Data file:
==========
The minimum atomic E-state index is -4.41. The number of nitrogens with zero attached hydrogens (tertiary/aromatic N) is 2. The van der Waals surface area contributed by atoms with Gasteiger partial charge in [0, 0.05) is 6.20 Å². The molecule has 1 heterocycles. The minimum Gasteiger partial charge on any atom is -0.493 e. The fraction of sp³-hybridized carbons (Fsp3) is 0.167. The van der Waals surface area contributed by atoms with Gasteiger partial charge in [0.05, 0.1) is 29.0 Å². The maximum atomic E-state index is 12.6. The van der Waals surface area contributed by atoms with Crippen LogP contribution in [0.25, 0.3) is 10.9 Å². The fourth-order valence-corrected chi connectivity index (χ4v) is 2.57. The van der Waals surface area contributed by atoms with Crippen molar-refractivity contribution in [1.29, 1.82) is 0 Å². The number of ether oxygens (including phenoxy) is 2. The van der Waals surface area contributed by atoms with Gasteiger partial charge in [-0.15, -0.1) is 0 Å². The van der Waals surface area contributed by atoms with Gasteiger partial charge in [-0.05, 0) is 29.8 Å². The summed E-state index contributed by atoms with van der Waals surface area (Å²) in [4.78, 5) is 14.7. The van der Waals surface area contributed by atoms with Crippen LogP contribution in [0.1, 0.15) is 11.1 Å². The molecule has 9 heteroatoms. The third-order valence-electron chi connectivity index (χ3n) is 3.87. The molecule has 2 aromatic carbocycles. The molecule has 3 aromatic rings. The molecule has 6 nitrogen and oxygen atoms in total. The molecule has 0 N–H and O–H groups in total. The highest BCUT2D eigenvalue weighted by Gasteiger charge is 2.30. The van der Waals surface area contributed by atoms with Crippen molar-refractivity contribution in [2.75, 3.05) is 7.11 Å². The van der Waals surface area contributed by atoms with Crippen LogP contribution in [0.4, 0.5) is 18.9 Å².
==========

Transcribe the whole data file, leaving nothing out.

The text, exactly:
The minimum atomic E-state index is -4.41. The number of nitrogens with zero attached hydrogens (tertiary/aromatic N) is 2. The van der Waals surface area contributed by atoms with Gasteiger partial charge in [0, 0.05) is 6.20 Å². The molecule has 1 heterocycles. The minimum Gasteiger partial charge on any atom is -0.493 e. The fraction of sp³-hybridized carbons (Fsp3) is 0.167. The van der Waals surface area contributed by atoms with Gasteiger partial charge in [0.05, 0.1) is 29.0 Å². The maximum atomic E-state index is 12.6. The van der Waals surface area contributed by atoms with Crippen LogP contribution in [0.25, 0.3) is 10.9 Å². The fourth-order valence-corrected chi connectivity index (χ4v) is 2.57. The van der Waals surface area contributed by atoms with Crippen molar-refractivity contribution in [1.29, 1.82) is 0 Å². The number of ether oxygens (including phenoxy) is 2. The van der Waals surface area contributed by atoms with Gasteiger partial charge in [-0.15, -0.1) is 0 Å². The van der Waals surface area contributed by atoms with Gasteiger partial charge in [-0.05, 0) is 29.8 Å². The summed E-state index contributed by atoms with van der Waals surface area (Å²) in [4.78, 5) is 14.7. The van der Waals surface area contributed by atoms with Crippen LogP contribution in [0.1, 0.15) is 11.1 Å². The molecule has 9 heteroatoms. The third-order valence-electron chi connectivity index (χ3n) is 3.87. The molecule has 2 aromatic carbocycles. The molecule has 3 aromatic rings. The molecule has 6 nitrogen and oxygen atoms in total. The molecule has 0 N–H and O–H groups in total. The highest BCUT2D eigenvalue weighted by Gasteiger charge is 2.30. The van der Waals surface area contributed by atoms with Crippen molar-refractivity contribution in [2.75, 3.05) is 7.11 Å². The van der Waals surface area contributed by atoms with Crippen LogP contribution in [0.4, 0.5) is 18.9 Å².